Anatomic and Functional Defects: Urinary incontinence whether from sphincter mechanism incompetence or ectopic ureters leads to changes in the normal cutaneous flora of the perineal skin and wicking of bacteria into the lower urinary tract. Recessed or "hooded" vulva conformation may also lead to increased abnormal flora in close proximity to the external urethral orifice. Mechanical obstruction by uroliths, neoplasia, polypoid cystitis or functional abnormalities which prevent the complete emptying of the bladder will significantly increase the risk of UTI. Urachal diverticulae have been found to contain "micro-abscesses" which, even if the diverticula are small, can lead to relapse of UTI and difficulty in completely eliminating the organism.
Underlying Disease: Hyperadrenocorticism, diabetes mellitus, neoplasia, renal disease, prostatic disease, and stump pyometra should all be considered.
The most common uropathogenic bacteria identified in the dog are E. coli, Enterococcus, Staphylococcus aureus/pseudointermedius, Proteus, Klebsiella, and Enterobacter.
The most common uropathogenic bacteria identified in the cat are E. coli, Enterococcus, Coag-neg Streptococcus, Staphylococcus aureus/pseudointermedius, Proteus, Pasteurella, and Beta Streptococcus.
See chart at end of notes. There has been a concern about recent increases in resistance among many uropathogenic bacteria to fluoroquinolones. For this reason we do not advise using a fluoroquinolone as the first line drug in dogs and cats with uncomplicated UTIs. Corynebacterium urealyticum has also recently become a concern as a uropathogen in dogs and cats. This organism is urease splitting which leads to increased urine pH and "encrusting" of the bladder mucosa with struvite and calcium phosphate crystals which make its elimination challenging. The organism is slow growing so it may not be identified until after 5 days (longer than other bacteria and thus may be missed). Resistant to amoxicillin, cephalosporins, and potentiated sulfas. Treat with tetracycline or chloramphenicol. In some patient surgical debridement of the crystalline plaques may improve outcomes and chance for cure.
Common uropathogens of the dog and cat and antibiotic effectiveness patterns
• Be sure an infection is present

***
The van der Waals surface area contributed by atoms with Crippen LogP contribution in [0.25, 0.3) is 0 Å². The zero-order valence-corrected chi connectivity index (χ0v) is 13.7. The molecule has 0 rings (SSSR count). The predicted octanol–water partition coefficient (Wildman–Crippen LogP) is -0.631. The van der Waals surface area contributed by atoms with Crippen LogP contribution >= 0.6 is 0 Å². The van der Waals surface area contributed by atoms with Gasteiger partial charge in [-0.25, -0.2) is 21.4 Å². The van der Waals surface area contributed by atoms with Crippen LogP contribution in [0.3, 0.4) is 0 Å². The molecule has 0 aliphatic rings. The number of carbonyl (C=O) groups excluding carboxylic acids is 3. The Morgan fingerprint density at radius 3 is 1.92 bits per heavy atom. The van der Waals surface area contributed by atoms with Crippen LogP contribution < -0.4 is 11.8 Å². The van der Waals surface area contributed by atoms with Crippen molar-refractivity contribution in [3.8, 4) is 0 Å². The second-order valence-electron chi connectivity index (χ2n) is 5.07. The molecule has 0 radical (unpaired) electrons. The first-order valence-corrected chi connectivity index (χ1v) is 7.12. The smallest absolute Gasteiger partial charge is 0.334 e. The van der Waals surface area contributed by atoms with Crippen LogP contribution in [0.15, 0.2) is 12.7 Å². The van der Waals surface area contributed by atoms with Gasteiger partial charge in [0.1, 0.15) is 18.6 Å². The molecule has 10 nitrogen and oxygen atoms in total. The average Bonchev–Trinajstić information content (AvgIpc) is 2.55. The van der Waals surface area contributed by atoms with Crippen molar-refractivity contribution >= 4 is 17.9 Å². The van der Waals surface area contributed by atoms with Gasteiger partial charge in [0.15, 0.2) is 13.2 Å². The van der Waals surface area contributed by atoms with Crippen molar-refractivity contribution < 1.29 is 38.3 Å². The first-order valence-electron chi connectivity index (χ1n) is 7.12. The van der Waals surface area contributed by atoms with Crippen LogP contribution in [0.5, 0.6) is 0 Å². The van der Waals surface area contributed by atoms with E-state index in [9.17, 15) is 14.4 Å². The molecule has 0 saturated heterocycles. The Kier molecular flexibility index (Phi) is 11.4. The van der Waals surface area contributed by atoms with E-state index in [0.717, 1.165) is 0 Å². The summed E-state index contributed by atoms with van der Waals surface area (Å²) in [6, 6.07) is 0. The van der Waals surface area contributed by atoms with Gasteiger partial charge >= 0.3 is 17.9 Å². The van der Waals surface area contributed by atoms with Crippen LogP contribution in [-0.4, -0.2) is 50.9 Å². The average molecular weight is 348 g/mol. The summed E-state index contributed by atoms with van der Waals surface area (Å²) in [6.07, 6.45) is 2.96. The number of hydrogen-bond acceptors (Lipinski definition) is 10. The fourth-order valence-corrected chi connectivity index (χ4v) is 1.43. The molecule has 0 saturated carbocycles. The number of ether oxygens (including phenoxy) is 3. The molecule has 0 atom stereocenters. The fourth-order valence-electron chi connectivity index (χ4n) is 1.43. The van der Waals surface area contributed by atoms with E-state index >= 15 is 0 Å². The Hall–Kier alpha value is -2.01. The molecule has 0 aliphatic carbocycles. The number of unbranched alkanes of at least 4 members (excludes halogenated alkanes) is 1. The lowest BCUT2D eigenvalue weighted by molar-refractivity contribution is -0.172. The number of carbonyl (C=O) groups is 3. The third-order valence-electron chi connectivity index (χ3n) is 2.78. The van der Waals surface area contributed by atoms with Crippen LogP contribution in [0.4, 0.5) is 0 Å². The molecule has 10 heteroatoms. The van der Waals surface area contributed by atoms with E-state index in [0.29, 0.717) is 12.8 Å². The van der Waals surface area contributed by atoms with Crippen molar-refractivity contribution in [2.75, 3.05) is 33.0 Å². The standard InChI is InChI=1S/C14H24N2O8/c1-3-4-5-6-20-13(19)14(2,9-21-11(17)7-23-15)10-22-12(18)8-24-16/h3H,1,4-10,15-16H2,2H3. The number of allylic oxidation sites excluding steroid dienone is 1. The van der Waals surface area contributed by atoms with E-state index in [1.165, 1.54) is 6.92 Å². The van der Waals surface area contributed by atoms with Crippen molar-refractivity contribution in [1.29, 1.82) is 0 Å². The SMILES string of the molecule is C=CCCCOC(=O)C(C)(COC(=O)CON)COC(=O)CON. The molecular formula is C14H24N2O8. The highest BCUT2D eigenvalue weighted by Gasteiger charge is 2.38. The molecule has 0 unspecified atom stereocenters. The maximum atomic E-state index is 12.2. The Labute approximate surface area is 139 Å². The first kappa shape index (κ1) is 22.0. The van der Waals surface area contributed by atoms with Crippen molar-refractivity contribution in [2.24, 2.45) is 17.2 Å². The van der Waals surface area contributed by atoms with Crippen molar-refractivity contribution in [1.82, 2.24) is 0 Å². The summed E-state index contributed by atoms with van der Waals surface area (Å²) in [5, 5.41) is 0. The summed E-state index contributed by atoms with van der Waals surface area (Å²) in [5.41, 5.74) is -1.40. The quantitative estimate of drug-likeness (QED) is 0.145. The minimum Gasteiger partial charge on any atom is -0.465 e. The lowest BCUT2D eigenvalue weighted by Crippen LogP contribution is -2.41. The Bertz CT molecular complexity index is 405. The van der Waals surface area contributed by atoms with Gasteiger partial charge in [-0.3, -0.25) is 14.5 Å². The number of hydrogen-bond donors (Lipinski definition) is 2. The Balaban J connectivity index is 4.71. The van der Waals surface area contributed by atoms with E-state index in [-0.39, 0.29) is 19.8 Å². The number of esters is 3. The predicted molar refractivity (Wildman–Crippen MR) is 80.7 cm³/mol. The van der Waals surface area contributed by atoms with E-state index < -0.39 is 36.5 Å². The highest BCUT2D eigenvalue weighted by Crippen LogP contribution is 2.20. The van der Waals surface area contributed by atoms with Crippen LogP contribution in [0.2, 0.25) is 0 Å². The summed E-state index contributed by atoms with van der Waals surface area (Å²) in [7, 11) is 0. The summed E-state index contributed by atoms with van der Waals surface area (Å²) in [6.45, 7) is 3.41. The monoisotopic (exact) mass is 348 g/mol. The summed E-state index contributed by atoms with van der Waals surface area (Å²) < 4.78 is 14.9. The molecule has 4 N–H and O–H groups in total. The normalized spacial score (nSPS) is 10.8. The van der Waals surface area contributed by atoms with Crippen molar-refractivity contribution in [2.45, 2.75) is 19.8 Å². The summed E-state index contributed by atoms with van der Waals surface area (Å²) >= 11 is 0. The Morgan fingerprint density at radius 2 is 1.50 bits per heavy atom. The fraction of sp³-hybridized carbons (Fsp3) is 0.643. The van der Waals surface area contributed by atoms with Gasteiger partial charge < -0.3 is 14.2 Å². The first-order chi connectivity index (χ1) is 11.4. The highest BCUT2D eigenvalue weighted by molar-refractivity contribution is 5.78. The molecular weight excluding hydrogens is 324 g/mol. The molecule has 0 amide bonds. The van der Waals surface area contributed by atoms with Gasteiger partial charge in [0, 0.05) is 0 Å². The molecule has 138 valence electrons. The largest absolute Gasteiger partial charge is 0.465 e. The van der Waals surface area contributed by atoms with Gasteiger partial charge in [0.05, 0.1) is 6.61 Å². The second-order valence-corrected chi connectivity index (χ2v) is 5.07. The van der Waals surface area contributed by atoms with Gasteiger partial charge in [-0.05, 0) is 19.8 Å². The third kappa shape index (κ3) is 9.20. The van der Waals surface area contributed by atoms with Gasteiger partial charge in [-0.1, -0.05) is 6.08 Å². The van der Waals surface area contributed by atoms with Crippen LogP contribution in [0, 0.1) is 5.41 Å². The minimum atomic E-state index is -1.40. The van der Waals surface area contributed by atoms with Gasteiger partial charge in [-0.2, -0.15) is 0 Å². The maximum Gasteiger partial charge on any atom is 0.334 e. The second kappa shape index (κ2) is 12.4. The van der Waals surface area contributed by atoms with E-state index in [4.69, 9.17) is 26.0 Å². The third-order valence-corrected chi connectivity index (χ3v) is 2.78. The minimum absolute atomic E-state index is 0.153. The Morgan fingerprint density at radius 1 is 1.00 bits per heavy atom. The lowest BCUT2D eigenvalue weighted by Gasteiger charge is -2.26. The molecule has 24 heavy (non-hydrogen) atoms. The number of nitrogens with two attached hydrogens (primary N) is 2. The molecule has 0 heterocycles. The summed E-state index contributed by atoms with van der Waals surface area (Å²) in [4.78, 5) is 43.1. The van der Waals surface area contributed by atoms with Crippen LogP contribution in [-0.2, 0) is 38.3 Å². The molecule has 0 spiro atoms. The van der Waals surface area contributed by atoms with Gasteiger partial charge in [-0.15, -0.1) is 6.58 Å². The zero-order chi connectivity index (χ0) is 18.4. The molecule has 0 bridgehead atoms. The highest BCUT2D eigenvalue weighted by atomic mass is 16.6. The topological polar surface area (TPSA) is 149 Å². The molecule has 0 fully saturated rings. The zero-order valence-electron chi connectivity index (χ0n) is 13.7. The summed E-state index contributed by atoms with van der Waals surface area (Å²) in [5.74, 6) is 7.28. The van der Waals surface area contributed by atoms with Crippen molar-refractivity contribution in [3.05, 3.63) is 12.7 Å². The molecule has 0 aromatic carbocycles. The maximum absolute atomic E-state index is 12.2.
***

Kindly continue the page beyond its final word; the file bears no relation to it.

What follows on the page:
• Perform urine culture via cystocentesis to verify infection and to determine the type of bacteria and sensitivity profile
• Treat with appropriate antibiotic at adequate dose for 10-14 days if reinfection and at least 3-4 weeks if recurrence (do not rely on resolution of clinical signs to determine length of therapy)
• Re-culture urine at 3-5 days after start of antibiotic therapy. If it is not sterile, there is a need to reassess antibiotic choice/dose/compliance.
• Re-culture urine 7-10 days after completion of treatment. If not sterile, consider relapsing infection.
• Evaluate the animal at any time during this process for underlying conditions which may predispose to UTI such as anatomic defects, uroliths, urogenital neoplasia, immunosuppressive disease or therapy, incomplete emptying of bladder, and metabolic diseases such as hyperadrenocorticism or diabetes mellitus.
If an infection is truly resistant:
It is important to remember that the determination of resistance is based on MICs based on serum concentrations of antimicrobials, not urine concentrations. Many commonly used antimicrobials such as fluoroquinolones are excreted in active forms in the urine and achieve much higher concentrations in both renal tissue and the urine than in the serum. It is possible that an organism with intermediate or resistant susceptibility at serum concentrations of drug is susceptible to urine concentrations.
Drugs that may be useful in treating resistant organisms include fluoroquinolones, 3rd generation cephalosporins, chloramphenicol, non-doxycycline tetracyclines, and nitrofurantoin (esp. for Enterococci). See the chart at the end of the text for a list of organisms and antibiotics that may be useful in resistant infections.
Strategies for Prevention
Some patients have predisposing conditions or anatomic defects that either the owner is unwilling to correct or are not able to be corrected. Sometimes no underlying predisposing factors are identified after an appropriate search. These dogs and cats may be at a higher risk of developing UTIs and with repeated antibiotic treatment may develop resistant UTIs. It is important to prevent the infections if possible. Prophylactic therapy is controversial since there is risk of development of resistance. For this reason, it is important to demonstrate that the urine is sterile prior to beginning prophylactic therapy. The doses used in prophylaxis are not designed to treat an active infection. The medications are given once daily at bedtime after the last urination in order to increase exposure time in the bladder overnight. This is the protocol I use. Pulse dose therapy has also been advocated for prophylaxis, however, there are no studies comparing the two regimens.
• Gram-negative organisms: Nitrofurantoin (my preference), TMS or cephalexin may be used.
• Gram-positive organisms: TMS or amoxicillin/clavulanate.
Culture urine every 4-8 weeks to verify that urine is sterile on the prophylaxis. Often the prophylaxis can be stopped after 6 months of sterile urine, but some patients may need medication for life.